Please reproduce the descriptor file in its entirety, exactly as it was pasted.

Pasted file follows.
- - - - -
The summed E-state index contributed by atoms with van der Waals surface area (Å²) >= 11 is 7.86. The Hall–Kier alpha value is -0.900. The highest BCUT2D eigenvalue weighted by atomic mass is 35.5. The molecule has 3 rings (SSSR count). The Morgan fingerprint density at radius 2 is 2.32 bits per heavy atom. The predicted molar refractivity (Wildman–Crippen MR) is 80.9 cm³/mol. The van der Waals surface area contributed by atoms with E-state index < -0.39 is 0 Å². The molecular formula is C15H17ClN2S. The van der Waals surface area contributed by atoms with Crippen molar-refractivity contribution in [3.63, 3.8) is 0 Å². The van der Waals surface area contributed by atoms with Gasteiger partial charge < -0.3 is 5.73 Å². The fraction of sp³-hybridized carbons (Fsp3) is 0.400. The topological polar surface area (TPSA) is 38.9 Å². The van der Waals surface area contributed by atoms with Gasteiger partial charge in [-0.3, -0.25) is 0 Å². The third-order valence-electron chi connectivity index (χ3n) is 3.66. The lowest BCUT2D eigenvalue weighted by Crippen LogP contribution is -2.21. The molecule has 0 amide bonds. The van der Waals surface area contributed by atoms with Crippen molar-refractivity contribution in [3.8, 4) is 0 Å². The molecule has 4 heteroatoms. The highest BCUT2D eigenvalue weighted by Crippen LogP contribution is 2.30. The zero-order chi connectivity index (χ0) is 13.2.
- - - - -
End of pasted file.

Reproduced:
The summed E-state index contributed by atoms with van der Waals surface area (Å²) >= 11 is 7.86. The Hall–Kier alpha value is -0.900. The highest BCUT2D eigenvalue weighted by atomic mass is 35.5. The molecule has 3 rings (SSSR count). The Morgan fingerprint density at radius 2 is 2.32 bits per heavy atom. The predicted molar refractivity (Wildman–Crippen MR) is 80.9 cm³/mol. The van der Waals surface area contributed by atoms with E-state index < -0.39 is 0 Å². The molecular formula is C15H17ClN2S. The van der Waals surface area contributed by atoms with Crippen molar-refractivity contribution in [3.63, 3.8) is 0 Å². The van der Waals surface area contributed by atoms with Gasteiger partial charge < -0.3 is 5.73 Å². The fraction of sp³-hybridized carbons (Fsp3) is 0.400. The topological polar surface area (TPSA) is 38.9 Å². The van der Waals surface area contributed by atoms with Gasteiger partial charge in [-0.3, -0.25) is 0 Å². The third-order valence-electron chi connectivity index (χ3n) is 3.66. The lowest BCUT2D eigenvalue weighted by Crippen LogP contribution is -2.21. The molecule has 0 amide bonds. The van der Waals surface area contributed by atoms with Crippen molar-refractivity contribution in [3.8, 4) is 0 Å². The molecule has 4 heteroatoms. The highest BCUT2D eigenvalue weighted by Crippen LogP contribution is 2.30. The zero-order chi connectivity index (χ0) is 13.2.